Which makes me think back upon that little boy trying to keep up to the large strides his father must have taken going to that abandoned home. And I think of the challenges that lay ahead. And finally, I think of the long journey St. Louis, and our association, have been on. You see, that little boy was not from the Boys & Girls Club, not from North St. Louis, not an African-American or even from this century. That little boy is my father, here today. It was because of the partial forgiveness of his family’s debt, during the Great Depression, which allowed him, my aunts and my grandparents to have another shot at the American Dream. Who knows where I, or my father’s eleven descendants—all college-educated, productive citizens—and now living the American Dream—would be today. As Beyond Housing’s Chris Krehmeyer would say, my family was the one that needed just a little help that day.

In conclusion, please consider these three themes as you watch our 140th anniversary video and imagine what we can do in the next decade:

First, let us continue to give. The Spirit of St. Louis is one of generosity—we are already one of the most philanthropic communities in America—but much, much more is required. Let us not only give to our association, our community and to each other, but let us “ForGive” ourselves, each other and our community for what we have or have not done. In the spirit of the prodigal son, let us welcome back home those who have been lost, abandoned or forgotten.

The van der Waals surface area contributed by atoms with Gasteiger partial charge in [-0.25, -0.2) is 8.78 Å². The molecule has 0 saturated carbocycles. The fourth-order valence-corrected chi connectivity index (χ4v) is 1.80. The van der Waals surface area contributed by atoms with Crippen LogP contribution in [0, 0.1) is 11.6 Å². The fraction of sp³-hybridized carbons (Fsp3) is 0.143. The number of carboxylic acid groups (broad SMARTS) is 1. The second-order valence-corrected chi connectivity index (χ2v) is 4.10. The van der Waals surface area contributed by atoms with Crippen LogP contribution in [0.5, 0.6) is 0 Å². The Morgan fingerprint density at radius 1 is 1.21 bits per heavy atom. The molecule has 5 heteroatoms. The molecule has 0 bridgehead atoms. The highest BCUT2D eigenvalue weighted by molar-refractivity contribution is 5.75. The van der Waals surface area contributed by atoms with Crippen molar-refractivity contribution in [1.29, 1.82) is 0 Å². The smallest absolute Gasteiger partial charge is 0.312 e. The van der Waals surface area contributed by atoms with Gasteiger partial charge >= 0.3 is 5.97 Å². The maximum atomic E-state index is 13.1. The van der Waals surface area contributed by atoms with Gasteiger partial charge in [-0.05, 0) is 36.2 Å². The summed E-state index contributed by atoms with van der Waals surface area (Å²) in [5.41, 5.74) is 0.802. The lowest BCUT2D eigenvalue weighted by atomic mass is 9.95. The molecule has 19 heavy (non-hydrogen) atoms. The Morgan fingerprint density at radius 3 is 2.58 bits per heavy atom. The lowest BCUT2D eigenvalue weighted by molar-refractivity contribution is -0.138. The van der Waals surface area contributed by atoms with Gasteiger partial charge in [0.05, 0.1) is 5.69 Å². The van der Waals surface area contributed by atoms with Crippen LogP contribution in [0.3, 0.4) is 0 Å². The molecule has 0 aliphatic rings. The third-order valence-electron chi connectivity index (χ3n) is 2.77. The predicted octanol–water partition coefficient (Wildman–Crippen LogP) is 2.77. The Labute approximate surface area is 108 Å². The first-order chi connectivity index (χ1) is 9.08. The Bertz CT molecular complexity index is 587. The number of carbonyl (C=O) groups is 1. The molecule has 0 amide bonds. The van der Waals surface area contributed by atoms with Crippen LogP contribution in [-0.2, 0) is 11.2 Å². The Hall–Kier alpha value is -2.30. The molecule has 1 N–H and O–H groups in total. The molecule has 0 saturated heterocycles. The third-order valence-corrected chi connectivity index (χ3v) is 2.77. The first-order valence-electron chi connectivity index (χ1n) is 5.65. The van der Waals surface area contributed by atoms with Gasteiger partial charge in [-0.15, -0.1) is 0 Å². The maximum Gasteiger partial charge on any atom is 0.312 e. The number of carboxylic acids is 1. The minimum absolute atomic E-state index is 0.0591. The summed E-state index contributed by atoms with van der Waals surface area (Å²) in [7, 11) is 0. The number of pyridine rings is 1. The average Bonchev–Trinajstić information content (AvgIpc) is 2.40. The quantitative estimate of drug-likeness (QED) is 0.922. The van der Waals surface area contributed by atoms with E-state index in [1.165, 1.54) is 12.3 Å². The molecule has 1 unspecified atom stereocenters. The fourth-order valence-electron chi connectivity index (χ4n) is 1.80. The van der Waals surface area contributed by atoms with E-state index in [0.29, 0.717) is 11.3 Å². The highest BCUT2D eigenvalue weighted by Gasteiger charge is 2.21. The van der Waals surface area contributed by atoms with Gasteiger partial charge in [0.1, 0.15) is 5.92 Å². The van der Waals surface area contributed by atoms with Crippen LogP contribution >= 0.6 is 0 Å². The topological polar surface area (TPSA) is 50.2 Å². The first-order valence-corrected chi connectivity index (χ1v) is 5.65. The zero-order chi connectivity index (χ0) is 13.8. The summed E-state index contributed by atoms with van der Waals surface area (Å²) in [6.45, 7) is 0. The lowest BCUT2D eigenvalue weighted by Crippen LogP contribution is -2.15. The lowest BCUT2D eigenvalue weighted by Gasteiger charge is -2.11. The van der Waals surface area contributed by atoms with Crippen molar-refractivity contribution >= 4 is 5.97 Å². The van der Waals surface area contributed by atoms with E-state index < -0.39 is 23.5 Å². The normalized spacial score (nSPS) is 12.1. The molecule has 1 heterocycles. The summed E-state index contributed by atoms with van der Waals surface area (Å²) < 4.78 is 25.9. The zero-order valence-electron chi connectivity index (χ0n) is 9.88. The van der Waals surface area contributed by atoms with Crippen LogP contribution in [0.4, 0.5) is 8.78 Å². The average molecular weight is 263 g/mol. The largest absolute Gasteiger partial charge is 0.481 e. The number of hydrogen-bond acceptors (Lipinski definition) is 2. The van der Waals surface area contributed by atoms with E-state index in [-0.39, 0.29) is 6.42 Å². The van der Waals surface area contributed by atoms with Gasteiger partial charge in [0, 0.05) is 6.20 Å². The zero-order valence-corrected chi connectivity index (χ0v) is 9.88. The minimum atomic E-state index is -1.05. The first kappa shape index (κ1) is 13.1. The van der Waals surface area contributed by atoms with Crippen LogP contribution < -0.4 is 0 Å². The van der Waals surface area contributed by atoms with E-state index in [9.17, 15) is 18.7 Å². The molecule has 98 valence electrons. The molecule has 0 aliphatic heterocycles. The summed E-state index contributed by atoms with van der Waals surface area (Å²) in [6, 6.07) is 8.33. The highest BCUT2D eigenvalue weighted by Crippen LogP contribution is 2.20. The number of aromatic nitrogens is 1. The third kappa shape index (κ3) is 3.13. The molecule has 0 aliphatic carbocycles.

Second, the Preamble to our Code of Ethics talks in aspiration language and one of the most powerful concepts is “the highest and best use.” While we, the REALTOR® family, may be experts on land, housing and commerce, that’s NOT what we live for. We live so that our children, our children’s children and future generations can aspire to their highest and best use—their full potential. Let us break down the so many barriers and arbitrary boundaries that divide us so ALL our children can prosper, live, work and play in peace together.

Finally, from the heartland of America, and, as one of the founders of our National Association of REALTORS®, let St. Louis—and really, all of us—go forth from this point in history and renew our commitment to the American Dream for all Americans. Let us be the homestead to nurture new ideas of home-ownership and the guarantor of prosperity for future generations. And let us be the cornerstone of a new foundation, the foundation for the American Dream, which has its roots at 4600 Labadie Avenue.

For now is the time to plant, the time to sow, the time to embrace, the time to speak up and, above all, the time to love.